The sport utility vehicle or SUV and its subclass known as the crossover or CUV are the most popular vehicle types today. In the UK they account for more than half of all new cars sold and the story is similar around the world.
Still, SUVs are controversial and have recently been targeted by an ongoing campaign by activists who have deflated their tires overnight, citing their CO2 emissions, air pollution and danger to pedestrians. The group, called Tire Extinguishers, says: “We want to make it impossible to own a huge polluting 4×4 in the urban areas of the world.”
So when people keep buying these vehicles, are they really making the best choice for the environment or for safety? Let’s look at the evidence.
To really understand SUVs, however, we must first look at the reasons why these vehicles are so popular and how they came about. Most agree that the first true mass-produced four-wheel drive vehicle was the Willy’s Jeep – a vehicle created to transport US soldiers over rough terrain during World War II. Britain’s answer to the Jeep was the Land Rover, which followed a similar design ethos but became a little more livable and practical, with proper doors and better weather protection.
The Range Rover, a vehicle introduced in 1970 and still popular today, was perhaps the true original SUV. He combined the characteristics of a luxury sedan with the ability to drive effectively on rough terrain off-road. The Range Rover spawned hundreds of vehicles in a similar style, and it wasn’t long before every manufacturer was making SUVs, even those known for sports cars like Porsche and Lamborghini.
Why do people love her?
With roughly the same footprint as a regular car, SUVs offer more space for passengers and luggage – useful as evolution means humans are getting taller. The downside to this is that all cars – even minis – are also getting bigger, so you wouldn’t necessarily need an SUV if you want more space.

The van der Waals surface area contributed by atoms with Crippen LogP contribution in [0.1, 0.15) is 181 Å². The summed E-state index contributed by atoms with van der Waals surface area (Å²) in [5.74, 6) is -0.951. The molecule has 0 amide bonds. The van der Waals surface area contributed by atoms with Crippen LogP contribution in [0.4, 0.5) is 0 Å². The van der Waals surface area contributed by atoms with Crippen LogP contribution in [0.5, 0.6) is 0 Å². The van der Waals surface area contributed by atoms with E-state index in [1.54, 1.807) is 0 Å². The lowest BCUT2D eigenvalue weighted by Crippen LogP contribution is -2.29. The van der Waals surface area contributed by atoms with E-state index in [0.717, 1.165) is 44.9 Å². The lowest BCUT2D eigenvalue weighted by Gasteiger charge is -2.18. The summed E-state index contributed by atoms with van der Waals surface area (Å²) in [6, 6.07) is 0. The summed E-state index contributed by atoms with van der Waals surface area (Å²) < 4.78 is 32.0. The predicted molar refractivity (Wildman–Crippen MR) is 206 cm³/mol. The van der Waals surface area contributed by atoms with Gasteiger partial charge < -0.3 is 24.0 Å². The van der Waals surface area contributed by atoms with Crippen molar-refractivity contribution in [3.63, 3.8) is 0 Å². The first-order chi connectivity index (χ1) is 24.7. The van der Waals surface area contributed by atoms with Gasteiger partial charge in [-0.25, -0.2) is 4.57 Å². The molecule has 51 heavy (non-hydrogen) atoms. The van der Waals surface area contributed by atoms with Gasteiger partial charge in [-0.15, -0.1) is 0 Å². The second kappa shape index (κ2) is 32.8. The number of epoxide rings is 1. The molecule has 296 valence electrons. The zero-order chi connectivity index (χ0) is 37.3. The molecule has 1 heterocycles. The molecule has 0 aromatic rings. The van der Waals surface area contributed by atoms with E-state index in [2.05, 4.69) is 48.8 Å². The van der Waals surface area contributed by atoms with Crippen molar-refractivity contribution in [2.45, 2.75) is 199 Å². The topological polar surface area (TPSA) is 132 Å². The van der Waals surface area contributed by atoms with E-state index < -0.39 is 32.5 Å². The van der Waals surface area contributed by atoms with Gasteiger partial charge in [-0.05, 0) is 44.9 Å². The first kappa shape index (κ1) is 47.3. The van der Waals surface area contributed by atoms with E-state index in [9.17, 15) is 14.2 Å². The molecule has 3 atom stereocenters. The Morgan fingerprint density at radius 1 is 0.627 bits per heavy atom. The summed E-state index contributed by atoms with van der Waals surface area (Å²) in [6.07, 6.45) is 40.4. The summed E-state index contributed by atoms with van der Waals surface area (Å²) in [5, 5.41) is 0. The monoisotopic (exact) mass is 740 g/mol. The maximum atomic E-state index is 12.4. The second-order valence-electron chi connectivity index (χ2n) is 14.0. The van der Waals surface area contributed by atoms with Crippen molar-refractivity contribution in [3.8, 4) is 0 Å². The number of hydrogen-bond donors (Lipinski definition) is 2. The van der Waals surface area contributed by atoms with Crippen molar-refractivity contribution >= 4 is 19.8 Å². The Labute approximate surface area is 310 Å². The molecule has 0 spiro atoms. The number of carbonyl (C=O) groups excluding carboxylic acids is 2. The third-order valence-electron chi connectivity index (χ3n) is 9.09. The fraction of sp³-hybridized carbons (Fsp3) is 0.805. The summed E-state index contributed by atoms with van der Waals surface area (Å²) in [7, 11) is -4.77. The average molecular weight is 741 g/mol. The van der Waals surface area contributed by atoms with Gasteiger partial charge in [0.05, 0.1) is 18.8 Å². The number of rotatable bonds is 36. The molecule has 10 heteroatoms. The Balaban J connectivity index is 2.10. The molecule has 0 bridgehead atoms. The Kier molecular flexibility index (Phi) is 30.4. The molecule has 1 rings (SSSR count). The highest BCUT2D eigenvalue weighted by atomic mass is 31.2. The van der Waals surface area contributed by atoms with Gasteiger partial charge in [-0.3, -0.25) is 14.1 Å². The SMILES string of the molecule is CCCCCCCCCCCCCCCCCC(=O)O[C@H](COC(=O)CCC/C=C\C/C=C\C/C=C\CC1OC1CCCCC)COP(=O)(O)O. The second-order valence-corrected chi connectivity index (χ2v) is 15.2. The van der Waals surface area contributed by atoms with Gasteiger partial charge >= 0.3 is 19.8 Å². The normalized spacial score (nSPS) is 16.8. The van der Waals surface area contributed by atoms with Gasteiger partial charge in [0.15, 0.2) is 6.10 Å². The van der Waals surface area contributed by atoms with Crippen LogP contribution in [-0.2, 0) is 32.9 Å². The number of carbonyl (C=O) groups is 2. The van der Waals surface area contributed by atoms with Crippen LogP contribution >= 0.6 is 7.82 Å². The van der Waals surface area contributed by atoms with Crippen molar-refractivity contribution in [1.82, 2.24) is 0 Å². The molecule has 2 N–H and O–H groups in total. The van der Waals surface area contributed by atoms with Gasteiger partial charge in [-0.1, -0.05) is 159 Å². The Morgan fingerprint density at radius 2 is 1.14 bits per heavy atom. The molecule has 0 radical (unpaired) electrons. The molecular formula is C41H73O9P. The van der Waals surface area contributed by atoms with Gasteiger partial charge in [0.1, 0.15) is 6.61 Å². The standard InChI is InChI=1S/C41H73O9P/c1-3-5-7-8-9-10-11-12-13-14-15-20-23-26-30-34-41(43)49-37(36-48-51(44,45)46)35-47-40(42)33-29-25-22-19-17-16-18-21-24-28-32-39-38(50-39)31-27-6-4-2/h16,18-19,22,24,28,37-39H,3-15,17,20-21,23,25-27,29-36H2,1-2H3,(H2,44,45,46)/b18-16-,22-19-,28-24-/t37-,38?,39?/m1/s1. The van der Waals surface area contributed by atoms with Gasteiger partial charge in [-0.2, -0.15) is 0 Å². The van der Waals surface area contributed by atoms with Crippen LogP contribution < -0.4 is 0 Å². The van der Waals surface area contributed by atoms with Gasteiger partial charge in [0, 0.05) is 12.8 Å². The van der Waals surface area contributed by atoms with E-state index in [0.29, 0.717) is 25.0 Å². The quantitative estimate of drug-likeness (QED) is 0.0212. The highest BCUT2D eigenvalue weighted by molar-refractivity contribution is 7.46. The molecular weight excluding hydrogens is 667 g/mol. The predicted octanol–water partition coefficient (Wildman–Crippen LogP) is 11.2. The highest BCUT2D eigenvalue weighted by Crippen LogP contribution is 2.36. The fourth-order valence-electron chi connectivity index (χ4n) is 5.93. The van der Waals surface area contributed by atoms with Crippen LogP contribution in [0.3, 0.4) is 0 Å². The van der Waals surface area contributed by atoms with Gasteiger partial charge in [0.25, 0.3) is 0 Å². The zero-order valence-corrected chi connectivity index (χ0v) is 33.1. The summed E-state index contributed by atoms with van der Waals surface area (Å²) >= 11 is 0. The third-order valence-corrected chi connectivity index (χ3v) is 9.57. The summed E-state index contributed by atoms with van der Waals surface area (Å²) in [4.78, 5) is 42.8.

Many riders also report that they like the higher seating position and off-road mobility. However, many crossover vehicles do not have all-wheel drive and are no better than any other car in this regard.
We urgently need to reduce greenhouse gas emissions from road transport. The good news is that key markets like Europe are actually good at setting tailpipe emission reduction targets and, in many cases, achieving them early. However, SUVs could reverse this trend.
1. More material First, because SUVs are larger, they use more materials in their manufacture than the car they are based on. For example, a Volkswagen Golf weighs around 1,330 kg, while the Tiguan, a Golf-based SUV, weighs 1,534 kg. That extra 200kg of metal, plastic, and rubber—the weight of several people—takes more raw materials and more energy to produce.
2. Worse fuel consumption The extra weight also means they don’t achieve the same fuel economy as a regular car, as the engine has to work harder to get the car moving. SUVs also tend to be further off the ground (a higher “ride height”). This makes them less aerodynamic and means poorer fuel consumption when driving fast.
3. Rolling hazard The fact that the vehicle’s mass is higher off the ground also gives SUVs a higher center of gravity, which increases the risk of a rollover in an accident. A study in the US showed that SUVs are 11 times more likely to roll over in an accident and children in rollover vehicles are 2 times more likely to die in that accident.
4. Pedestrians at risk Back to weight. Many owners may assume that the larger SUV is safer, but the NHTSA found that reducing the weight of SUVs would reduce crash severity by 0.3% to 1.3%. This is more difficult to quantify than the fuel economy impact, and conversely, crash safety equipment usually also increases weight, but drivers should not assume that an SUV is safer because of its increased weight.
Blind spots and high bonnets make SUVs particularly dangerous for pedestrians. In fact, a recent study in the journal Economics of Transportation concluded that replacing the U.S. increase in SUVs with regular cars over the past two decades “would have prevented 1,100 pedestrian deaths.” The author also found “no evidence that moving to larger vehicles improves the overall safety of motorists”. Another smaller study in the US in 2020 showed that SUVs cause more serious injuries and fatalities when they hit pedestrians, especially at speeds over 32 km/h.
Tom Stacey, Operations and Supply Chain Management Lecturer, Anglia Ruskin University
This article was republished by The Conversation under a Creative Commons license. Read the original article.
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